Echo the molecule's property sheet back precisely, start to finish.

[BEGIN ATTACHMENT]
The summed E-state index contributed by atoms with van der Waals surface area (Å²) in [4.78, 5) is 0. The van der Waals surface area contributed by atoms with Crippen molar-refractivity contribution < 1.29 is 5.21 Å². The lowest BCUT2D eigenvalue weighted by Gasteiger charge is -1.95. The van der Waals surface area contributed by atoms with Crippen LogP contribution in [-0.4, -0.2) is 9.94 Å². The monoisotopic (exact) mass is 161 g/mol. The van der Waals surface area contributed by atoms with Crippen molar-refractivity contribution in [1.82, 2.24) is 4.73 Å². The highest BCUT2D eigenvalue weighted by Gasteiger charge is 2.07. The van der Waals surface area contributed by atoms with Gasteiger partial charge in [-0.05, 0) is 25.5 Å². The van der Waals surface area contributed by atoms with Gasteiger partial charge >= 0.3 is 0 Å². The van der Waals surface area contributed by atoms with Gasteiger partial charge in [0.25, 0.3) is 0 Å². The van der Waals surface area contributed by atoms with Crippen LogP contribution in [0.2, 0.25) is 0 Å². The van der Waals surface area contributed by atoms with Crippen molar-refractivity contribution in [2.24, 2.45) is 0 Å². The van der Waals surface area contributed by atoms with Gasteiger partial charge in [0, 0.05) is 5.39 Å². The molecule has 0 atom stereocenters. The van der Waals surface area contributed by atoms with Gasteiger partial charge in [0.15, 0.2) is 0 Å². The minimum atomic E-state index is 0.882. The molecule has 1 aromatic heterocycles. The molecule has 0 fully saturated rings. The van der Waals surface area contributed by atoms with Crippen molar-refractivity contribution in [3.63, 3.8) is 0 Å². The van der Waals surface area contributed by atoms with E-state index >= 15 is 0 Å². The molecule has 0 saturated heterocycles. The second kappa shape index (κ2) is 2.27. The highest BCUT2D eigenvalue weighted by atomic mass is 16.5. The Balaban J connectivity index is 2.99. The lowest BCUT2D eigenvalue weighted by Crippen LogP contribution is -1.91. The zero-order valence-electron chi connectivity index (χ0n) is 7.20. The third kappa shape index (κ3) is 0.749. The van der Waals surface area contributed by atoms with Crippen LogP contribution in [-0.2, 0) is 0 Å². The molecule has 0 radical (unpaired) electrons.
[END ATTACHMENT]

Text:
The summed E-state index contributed by atoms with van der Waals surface area (Å²) in [4.78, 5) is 0. The van der Waals surface area contributed by atoms with Crippen molar-refractivity contribution < 1.29 is 5.21 Å². The lowest BCUT2D eigenvalue weighted by Gasteiger charge is -1.95. The van der Waals surface area contributed by atoms with Crippen LogP contribution in [-0.4, -0.2) is 9.94 Å². The monoisotopic (exact) mass is 161 g/mol. The van der Waals surface area contributed by atoms with Crippen molar-refractivity contribution in [1.82, 2.24) is 4.73 Å². The highest BCUT2D eigenvalue weighted by Gasteiger charge is 2.07. The van der Waals surface area contributed by atoms with Gasteiger partial charge in [-0.05, 0) is 25.5 Å². The van der Waals surface area contributed by atoms with Gasteiger partial charge >= 0.3 is 0 Å². The van der Waals surface area contributed by atoms with Gasteiger partial charge in [0.25, 0.3) is 0 Å². The van der Waals surface area contributed by atoms with Crippen LogP contribution in [0.2, 0.25) is 0 Å². The van der Waals surface area contributed by atoms with Crippen molar-refractivity contribution in [2.24, 2.45) is 0 Å². The van der Waals surface area contributed by atoms with Gasteiger partial charge in [0, 0.05) is 5.39 Å². The molecule has 0 atom stereocenters. The van der Waals surface area contributed by atoms with Gasteiger partial charge in [0.15, 0.2) is 0 Å². The minimum atomic E-state index is 0.882. The molecule has 1 aromatic heterocycles. The molecule has 0 fully saturated rings. The van der Waals surface area contributed by atoms with Crippen molar-refractivity contribution in [3.63, 3.8) is 0 Å². The van der Waals surface area contributed by atoms with E-state index >= 15 is 0 Å². The molecule has 0 saturated heterocycles. The second kappa shape index (κ2) is 2.27. The highest BCUT2D eigenvalue weighted by atomic mass is 16.5. The Balaban J connectivity index is 2.99. The lowest BCUT2D eigenvalue weighted by Crippen LogP contribution is -1.91. The zero-order valence-electron chi connectivity index (χ0n) is 7.20. The third kappa shape index (κ3) is 0.749. The van der Waals surface area contributed by atoms with Crippen LogP contribution in [-0.2, 0) is 0 Å². The molecule has 0 radical (unpaired) electrons.